7 Jan 2016

Finally putting the waka in Owaka

9:47 am on 7 January 2016

The Catlins town of Owaka is finally getting its waka, after 150 years.

Owaka's waka.

Owaka's new waka is 11m long and 7m to the top of the sail. Photo: Supplied

A large steel sculpture of a traditional Maori canoe on the main street will be unveiled later this morning at the start of the town's sesqui-centennial celebrations.

Owaka means the place of the canoe and Owaka Going Forward committee chairwoman Aileen Clarke said it will be good for the town to embrace its Maori name.

"If there's one thing visitors ask about Owaka, it is 'where is your waka'?" Mrs Clarke said.

The town is putting that one to rest in a big way.

Its new waka is 11m long and 7m to the top of the sail, and sits prominently on the main street's grassy domain.

It is shiny and made of stainless steel and should last the distance, as it has a life expectancy of 1200 years.

It was designed by Invercargill sculptor Russell Beck, whose work includes the chain links that sit at Bluff and on Stewart Island, symbolically linking them across Foveaux Strait.

Aileen Clarke said the waka was not a replica, more of a statement.

It will be fully lit at night with multi-coloured lights, and grass underneath and it will sway in the wind like waves on the ocean, a sight Mrs Clarke hopes will draw visitors to stay overnight.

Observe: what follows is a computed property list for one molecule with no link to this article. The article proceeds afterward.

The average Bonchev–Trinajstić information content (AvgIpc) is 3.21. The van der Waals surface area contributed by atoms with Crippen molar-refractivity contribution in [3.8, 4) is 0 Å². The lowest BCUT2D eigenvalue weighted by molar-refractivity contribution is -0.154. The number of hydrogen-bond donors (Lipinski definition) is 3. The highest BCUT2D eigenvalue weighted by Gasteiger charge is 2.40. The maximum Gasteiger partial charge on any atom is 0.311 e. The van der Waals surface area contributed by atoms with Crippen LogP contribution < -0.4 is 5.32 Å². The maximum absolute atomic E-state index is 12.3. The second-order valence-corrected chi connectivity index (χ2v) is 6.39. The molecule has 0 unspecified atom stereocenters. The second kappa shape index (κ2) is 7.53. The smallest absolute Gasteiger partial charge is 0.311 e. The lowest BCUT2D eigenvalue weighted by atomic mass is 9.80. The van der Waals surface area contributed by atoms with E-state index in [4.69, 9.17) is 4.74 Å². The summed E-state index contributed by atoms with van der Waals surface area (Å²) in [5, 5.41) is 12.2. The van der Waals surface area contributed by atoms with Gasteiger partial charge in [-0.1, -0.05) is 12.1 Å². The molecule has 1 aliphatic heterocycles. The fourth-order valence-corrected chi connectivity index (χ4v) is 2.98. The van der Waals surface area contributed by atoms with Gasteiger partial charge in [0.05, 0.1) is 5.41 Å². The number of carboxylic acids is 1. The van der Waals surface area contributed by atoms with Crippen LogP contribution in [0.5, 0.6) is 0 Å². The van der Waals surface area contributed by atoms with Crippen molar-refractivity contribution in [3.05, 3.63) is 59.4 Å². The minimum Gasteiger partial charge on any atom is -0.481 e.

The waka will be officially opened at 11am today.

But that will just be the start of what has become a four-day celebration of the town's 150th anniversary.

Owaka celebrates 150 years

Photo: Supplied

The programme includes a shipwreck ball, film evenings, a fete day and a grand parade, and jazz music throughout.

The talk of the town has been a beard-growing competition, which 25 men have entered, much to the chagrin of many of their partners.

There are deliberately many similarities to the town's Centenary Celebrations in the summer of 1965.

John Burgess, 77, remembers that one well.

He said there was everything that day: a rodeo, wild buck jumping, steer riding and wood chopping.

Many of these events are being run again.

Mr Burgess said the town's streets were "chocker" and he was sure they would be again this weekend.

He said he grew a beard in 1965 but was a bit embarrassed by it.

"It wasn't much of a beard. It grew in patches. It's a bit better this time."

Clutha district councillor Hilary McNab said the 150th celebrations were huge for the town.

"It's really pulled the community together, it's great.", she said.

"It's like a wedding, everyone cleans up the whole town, the locals are really getting behind it."